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Cleaning at home
When you clear your space, you clear your mind.
Photo by victorialynne via Unsplash

The Hows of Jing: Why scrubbing the floor is good for the soul

BROAD CAST - Jing Castañeda (Philstar.com) - January 11, 2021 - 11:40am

When I’m stressed, I start cleaning. I find it very therapeutic to throw out the trash, organize files, and sort out items in carefully labelled boxes.

When I clear my space, I clear my head. I imagine crumpling up my frustration and negative thoughts like pieces of paper and throwing them into the waste basket. I channel the anxiety and nervous energy into scrubbing the floor. When I’m done, I actually feel energized and ready to work on whatever is worrying me.

I thought my Cleaning Therapy was just a quirky habit.  But when I interviewed Dr. Joan Mae Perez-Rifareal (a Philippine Psychiatric Association fellow) for my online show Pamilya Talk on How to Stay Positive and Hopeful in 2021, I learned that cleaning can be a powerful coping mechanism, and was even a good metaphor for dealing with a crisis.

Acknowledge the mess (and stress)

Being positive doesn’t mean suppressing your stress, or pretending to be okay when you’re not. We just went through a pandemic, and a lockdown that changed all of our lives overnight. Stress is a normal reaction to an abnormal situation. Acknowledging it is the first step to overcoming it.

It’s just like cleaning. If you hide garbage in your closet, you won’t see it but you’ll eventually smell it. Don’t leave your emotions to rot. Express what you feel, and find healthy ways to sweep them out of your system.

Take it one moment at a time

Dwelling on the past, worrying about the future, overthinking a problem—these can all drain our energy and zest for life.

But when you face a crisis, it’s more important to focus all your resources on what you can do, here and now. You have to center yourself. Shut down all those distracting and destructive thoughts, so your energy goes where it can have the most positive, most powerful impact.

Japanese Buddhist monks have the perfect way to do that: a meditation practice called soji, or mindful cleaning. Every morning, they sweep, wash, clear the garden paths. For them, these simple chores are just like prayer beads or mantras that help them calm their inner turmoil and focus on the here and now.

Shoukei Matsumoto, a monk who wrote the bestselling book "A Monk's Guide to a Clean House and Mind," says: “Clean your screens as if you are cleaning your soul, allowing the air to flow through freely.”

Your version of soji doesn’t have to cleaning. It can be gardening, cooking, washing dishes, baking bread. The most important thing is that you do it every day, early in the morning—so you start your day with a clear head and a light heart.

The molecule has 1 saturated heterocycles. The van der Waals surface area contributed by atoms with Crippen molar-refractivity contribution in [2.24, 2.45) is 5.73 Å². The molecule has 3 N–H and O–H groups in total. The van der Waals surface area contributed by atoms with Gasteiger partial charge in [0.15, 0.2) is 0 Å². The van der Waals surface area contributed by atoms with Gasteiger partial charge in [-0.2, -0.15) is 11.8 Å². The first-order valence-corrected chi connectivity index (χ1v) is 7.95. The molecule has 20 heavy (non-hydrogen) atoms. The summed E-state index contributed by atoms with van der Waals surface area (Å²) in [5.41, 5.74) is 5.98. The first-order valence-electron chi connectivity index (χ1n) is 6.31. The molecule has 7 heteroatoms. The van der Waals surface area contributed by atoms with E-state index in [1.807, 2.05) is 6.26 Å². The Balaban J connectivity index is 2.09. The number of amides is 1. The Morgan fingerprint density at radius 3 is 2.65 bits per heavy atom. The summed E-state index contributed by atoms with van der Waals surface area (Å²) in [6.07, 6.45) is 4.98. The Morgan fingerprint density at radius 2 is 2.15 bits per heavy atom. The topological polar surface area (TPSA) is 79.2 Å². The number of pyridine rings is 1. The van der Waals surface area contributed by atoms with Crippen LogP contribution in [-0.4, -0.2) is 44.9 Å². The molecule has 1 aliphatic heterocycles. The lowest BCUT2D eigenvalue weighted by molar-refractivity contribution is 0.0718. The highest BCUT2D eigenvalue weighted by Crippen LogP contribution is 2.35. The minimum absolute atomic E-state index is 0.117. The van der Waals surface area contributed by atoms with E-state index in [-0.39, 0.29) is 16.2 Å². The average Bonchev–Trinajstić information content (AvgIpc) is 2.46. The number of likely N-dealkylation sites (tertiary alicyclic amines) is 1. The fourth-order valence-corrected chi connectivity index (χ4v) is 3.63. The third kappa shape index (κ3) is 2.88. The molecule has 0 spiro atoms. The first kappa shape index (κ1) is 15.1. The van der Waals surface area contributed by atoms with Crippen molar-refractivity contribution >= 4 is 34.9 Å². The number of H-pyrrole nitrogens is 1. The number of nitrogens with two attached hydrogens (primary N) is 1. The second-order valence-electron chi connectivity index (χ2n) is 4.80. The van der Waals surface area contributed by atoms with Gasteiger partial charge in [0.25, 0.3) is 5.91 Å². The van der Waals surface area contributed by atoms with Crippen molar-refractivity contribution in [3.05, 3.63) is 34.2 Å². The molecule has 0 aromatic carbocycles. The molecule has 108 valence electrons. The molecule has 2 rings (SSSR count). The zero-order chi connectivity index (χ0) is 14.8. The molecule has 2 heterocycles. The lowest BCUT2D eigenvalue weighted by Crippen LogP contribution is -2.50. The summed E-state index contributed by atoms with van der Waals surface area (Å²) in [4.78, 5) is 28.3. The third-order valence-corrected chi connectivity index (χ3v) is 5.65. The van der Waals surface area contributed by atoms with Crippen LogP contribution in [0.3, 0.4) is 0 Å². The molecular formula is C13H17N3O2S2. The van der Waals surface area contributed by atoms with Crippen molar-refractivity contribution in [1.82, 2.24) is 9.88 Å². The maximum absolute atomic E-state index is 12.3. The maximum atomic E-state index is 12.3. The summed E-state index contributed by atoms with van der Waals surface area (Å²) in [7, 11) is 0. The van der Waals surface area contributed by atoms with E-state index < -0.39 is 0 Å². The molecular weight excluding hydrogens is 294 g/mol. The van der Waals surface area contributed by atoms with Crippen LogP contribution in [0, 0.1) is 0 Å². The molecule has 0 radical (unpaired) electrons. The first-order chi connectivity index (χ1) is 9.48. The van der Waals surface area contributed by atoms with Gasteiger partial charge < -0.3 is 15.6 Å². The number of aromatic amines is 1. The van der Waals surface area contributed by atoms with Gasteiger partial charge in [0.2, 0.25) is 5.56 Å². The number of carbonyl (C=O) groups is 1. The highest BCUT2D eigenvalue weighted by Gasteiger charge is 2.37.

Make room for new things and experiences

Twice a year, I do a thorough spring cleaning. I go through closets, cabinets, the bodega and decide what items we need to throw or give away.

But there are moments I waver, and cling to something that I’ve obviously outgrown or have no use for. It doesn’t even have any real sentimental value. Nanghihinayang lang ako. “Sayang naman. Maybe I’ll need it one day.”

It’s human nature to cling to something that’s familiar—whether it’s objects, relationships, routines or even beliefs. They may not be bad for us, but they may not be good for us either. Since we’re so comfortable, we don’t take risks or consider new options. We become stagnant.

A bunch of old media IDs which I keep in my baul.


Change is a part of life, and essential to our growth. One of the possible gifts of the pandemic is that it forces us out of our comfort zones. It’s scary and stressful, but it can also be the most exciting time of our lives.

A lot of my friends who lost their jobs have started successful home businesses, or are going back to school to learn new skills. During the lockdown, we all had a chance to spend more time together as a family, and saw turning points in their relationship. One woman told me, “My teen son and I used to fight all the time. Now, we talk more and he’s starting to open up to me.”

2020 was a tough year, and we all experienced loss in one form or another. But we also gained things — whether it was more time with our loved ones, new opportunities, life lessons, or an appreciation for blessings.

Once we see that change isn’t always bad, we can be grateful and hopeful for what it can bring.

A fresh start

We will have bad days and bad moods, and no matter what people tell you “thinking positive” won’t guarantee that everything will go your way.

Change brings us out of our comfort zones and helps us grow.
Photo by Danielle MacInnes via Unsplash


But there is one thing that we know for certain. We always have a choice, and we always have a second chance. No matter what happens, we can pick ourselves up and move forward.

You clean up the mess. You can start afresh. That happens not just every New Year, but every new day.

I hope these tips on how to deal with stress in a positive and productive way were able to help.  While I envision this column as a conversation, just like what we would have if you went to my house for coffee and cake, I hope it gives you something you can use in your every day life. It’s like a pasalubong of insight, from the House (or Hows) of Jing.

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I’d love to hear from you! Share your stories and tips or suggest topics at jingcastaneda21@gmail.com. You can also follow my social media accounts: Instagram, Facebook, YouTube and Twitter.

CLEANING HOME ORGANIZATION HOUSEHOLD ZEN BUDDHISM
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